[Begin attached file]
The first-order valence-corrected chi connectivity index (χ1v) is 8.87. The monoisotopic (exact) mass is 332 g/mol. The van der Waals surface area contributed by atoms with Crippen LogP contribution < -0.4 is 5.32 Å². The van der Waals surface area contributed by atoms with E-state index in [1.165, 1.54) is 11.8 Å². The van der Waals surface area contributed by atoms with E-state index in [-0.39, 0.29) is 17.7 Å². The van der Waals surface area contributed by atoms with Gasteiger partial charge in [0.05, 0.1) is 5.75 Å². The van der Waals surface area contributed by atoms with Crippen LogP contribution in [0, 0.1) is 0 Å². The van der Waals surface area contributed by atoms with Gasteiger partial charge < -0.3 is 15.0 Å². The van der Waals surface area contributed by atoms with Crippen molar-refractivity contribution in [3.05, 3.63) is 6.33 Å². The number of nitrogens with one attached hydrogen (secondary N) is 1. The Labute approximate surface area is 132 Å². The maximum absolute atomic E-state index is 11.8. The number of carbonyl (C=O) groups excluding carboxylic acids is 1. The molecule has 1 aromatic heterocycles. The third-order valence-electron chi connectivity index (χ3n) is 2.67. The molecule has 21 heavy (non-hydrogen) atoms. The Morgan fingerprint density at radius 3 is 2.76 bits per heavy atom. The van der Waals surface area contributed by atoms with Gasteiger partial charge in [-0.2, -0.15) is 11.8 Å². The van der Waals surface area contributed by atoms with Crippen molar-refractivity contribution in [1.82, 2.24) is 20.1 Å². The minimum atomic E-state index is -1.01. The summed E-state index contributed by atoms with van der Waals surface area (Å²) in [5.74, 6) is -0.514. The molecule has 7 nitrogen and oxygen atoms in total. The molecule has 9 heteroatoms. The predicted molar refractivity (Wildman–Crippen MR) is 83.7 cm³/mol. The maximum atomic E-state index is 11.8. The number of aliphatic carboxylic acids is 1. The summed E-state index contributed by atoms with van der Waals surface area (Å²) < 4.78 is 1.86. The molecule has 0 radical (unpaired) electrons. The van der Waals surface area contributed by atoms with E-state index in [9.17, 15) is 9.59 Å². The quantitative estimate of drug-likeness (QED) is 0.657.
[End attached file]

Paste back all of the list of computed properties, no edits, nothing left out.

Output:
The first-order valence-corrected chi connectivity index (χ1v) is 8.87. The monoisotopic (exact) mass is 332 g/mol. The van der Waals surface area contributed by atoms with Crippen LogP contribution < -0.4 is 5.32 Å². The van der Waals surface area contributed by atoms with E-state index in [1.165, 1.54) is 11.8 Å². The van der Waals surface area contributed by atoms with E-state index in [-0.39, 0.29) is 17.7 Å². The van der Waals surface area contributed by atoms with Gasteiger partial charge in [0.05, 0.1) is 5.75 Å². The van der Waals surface area contributed by atoms with Crippen LogP contribution in [0, 0.1) is 0 Å². The van der Waals surface area contributed by atoms with Gasteiger partial charge < -0.3 is 15.0 Å². The van der Waals surface area contributed by atoms with Crippen molar-refractivity contribution in [3.05, 3.63) is 6.33 Å². The number of nitrogens with one attached hydrogen (secondary N) is 1. The Labute approximate surface area is 132 Å². The maximum absolute atomic E-state index is 11.8. The number of carbonyl (C=O) groups excluding carboxylic acids is 1. The molecule has 1 aromatic heterocycles. The third-order valence-electron chi connectivity index (χ3n) is 2.67. The molecule has 21 heavy (non-hydrogen) atoms. The Morgan fingerprint density at radius 3 is 2.76 bits per heavy atom. The van der Waals surface area contributed by atoms with Gasteiger partial charge in [-0.2, -0.15) is 11.8 Å². The van der Waals surface area contributed by atoms with Crippen molar-refractivity contribution in [1.82, 2.24) is 20.1 Å². The minimum atomic E-state index is -1.01. The summed E-state index contributed by atoms with van der Waals surface area (Å²) in [5.74, 6) is -0.514. The molecule has 7 nitrogen and oxygen atoms in total. The molecule has 9 heteroatoms. The predicted molar refractivity (Wildman–Crippen MR) is 83.7 cm³/mol. The maximum atomic E-state index is 11.8. The number of aliphatic carboxylic acids is 1. The summed E-state index contributed by atoms with van der Waals surface area (Å²) < 4.78 is 1.86. The molecule has 0 radical (unpaired) electrons. The van der Waals surface area contributed by atoms with E-state index in [9.17, 15) is 9.59 Å². The quantitative estimate of drug-likeness (QED) is 0.657.